Berlioz: Symphonie fantastique

Berlioz: Symphonie fantastique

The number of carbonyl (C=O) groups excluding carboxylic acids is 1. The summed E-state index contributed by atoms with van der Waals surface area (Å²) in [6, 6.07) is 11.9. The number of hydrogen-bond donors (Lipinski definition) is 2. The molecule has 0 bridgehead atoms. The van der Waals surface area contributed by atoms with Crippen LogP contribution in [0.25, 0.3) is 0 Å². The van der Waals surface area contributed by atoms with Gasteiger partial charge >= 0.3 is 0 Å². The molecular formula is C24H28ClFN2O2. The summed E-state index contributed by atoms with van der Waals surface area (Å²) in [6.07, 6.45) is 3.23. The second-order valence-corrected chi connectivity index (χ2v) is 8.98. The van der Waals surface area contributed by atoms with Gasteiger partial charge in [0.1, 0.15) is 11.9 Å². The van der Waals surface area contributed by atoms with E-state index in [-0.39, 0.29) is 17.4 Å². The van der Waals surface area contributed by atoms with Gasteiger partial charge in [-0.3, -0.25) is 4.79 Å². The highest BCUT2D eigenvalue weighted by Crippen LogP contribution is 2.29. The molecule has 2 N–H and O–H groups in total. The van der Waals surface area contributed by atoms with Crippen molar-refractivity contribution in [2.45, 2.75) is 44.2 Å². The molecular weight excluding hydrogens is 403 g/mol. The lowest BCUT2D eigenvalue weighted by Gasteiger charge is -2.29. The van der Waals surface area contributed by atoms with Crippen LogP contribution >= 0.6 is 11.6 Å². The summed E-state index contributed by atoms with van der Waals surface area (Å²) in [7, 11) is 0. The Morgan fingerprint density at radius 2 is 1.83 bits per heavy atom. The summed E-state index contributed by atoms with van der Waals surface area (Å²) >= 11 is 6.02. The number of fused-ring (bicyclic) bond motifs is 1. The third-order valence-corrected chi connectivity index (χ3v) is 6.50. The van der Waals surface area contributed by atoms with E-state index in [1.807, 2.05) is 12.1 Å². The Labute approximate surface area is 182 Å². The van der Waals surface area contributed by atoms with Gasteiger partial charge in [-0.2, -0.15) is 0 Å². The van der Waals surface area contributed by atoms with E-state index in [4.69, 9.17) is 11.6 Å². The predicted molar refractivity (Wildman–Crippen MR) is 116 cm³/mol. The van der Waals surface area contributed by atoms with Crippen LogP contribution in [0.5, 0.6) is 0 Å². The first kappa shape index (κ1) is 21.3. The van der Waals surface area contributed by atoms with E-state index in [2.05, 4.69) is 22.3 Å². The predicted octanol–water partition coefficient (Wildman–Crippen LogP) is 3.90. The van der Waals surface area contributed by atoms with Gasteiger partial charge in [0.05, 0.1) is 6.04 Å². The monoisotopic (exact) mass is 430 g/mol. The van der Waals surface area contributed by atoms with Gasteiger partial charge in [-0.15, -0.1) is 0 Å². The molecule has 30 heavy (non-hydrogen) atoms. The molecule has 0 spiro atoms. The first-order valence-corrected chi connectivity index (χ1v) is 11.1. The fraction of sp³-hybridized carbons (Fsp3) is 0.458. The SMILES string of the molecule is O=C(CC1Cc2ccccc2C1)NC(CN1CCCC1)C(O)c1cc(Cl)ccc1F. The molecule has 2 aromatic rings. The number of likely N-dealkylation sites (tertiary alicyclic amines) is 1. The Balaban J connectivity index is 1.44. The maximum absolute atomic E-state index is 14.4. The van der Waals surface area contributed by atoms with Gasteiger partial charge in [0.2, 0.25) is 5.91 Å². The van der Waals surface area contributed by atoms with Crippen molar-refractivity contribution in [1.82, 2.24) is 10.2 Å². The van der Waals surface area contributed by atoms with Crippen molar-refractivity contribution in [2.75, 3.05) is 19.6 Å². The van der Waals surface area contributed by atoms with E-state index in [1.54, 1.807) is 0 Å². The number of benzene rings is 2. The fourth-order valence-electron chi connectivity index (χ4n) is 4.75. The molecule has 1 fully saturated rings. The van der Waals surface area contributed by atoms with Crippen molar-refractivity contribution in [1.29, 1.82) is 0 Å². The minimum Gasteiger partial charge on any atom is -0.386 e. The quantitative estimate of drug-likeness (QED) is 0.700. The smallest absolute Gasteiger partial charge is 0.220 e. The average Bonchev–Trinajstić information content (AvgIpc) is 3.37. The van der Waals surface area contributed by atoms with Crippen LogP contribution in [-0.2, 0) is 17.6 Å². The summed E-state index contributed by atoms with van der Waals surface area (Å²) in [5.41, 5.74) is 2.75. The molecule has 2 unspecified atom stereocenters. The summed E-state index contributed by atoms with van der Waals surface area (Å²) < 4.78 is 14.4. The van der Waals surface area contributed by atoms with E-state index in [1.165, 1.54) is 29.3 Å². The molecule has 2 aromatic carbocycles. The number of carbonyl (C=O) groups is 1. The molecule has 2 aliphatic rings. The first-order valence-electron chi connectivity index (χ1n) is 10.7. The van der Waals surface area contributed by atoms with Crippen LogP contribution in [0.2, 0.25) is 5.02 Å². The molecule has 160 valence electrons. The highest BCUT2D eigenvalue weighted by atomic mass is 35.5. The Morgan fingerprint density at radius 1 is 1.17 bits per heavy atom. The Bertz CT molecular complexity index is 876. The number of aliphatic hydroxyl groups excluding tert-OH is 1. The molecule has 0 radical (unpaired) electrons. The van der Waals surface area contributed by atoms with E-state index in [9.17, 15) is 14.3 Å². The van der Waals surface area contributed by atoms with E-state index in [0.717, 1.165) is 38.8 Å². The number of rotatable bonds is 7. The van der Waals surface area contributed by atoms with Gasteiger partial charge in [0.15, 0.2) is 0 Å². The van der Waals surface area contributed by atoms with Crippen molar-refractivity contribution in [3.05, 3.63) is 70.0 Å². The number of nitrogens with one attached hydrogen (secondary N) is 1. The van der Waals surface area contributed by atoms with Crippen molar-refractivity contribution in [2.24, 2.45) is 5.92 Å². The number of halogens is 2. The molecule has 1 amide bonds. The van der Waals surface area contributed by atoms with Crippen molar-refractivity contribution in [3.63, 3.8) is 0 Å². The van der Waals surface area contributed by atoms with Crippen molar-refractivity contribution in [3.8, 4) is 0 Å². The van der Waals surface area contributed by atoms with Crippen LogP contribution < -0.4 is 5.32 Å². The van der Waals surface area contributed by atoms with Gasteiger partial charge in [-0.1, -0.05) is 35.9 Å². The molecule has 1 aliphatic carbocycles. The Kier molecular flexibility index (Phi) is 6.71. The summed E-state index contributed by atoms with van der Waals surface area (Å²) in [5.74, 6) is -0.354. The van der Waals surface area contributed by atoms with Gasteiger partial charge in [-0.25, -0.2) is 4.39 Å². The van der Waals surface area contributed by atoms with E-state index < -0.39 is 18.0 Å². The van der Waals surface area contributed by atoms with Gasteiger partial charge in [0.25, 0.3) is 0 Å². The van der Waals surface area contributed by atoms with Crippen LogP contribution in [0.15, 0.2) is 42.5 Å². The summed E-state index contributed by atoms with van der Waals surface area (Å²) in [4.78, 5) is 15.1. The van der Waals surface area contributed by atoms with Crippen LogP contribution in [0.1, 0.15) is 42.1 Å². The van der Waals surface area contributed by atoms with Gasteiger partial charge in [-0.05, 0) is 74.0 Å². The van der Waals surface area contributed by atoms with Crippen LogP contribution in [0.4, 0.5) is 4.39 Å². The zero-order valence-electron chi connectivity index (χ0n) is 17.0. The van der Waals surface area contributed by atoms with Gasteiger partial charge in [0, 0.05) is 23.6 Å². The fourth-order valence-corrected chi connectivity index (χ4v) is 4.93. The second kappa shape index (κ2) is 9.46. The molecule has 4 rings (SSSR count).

Hector Berlioz was a true musical revolutionary whose work seemed as turbulent as the political climate of 19th-century France. With innovative and often controversial orchestrations, complicated rhythms, and frequent use of huge musical forces, he broke almost every rule in the book and changed music for good. Composed when he was just 27, and completed just three years after Beethoven’s death, Symphonie fantastique—subtitled “Episodes in the Life of an Artist”—is Berlioz’s self-portrait of his obsession with the British actress Harriet Smithson. It’s a wild, opium-induced ride charting the composer’s journey from love affair to ultimate execution for the murder of his beloved. A small snippet of music or “idée fixe,” representing Berlioz’s love interest, progresses from sweetness to terror following their elegant first encounter at a sparkling ball, to the terrifying climax upon a witch’s scaffold. The foremost Berlioz interpreter of his time, Sir Colin Davis conducts the LSO in this exhilarating live performance from 2001.

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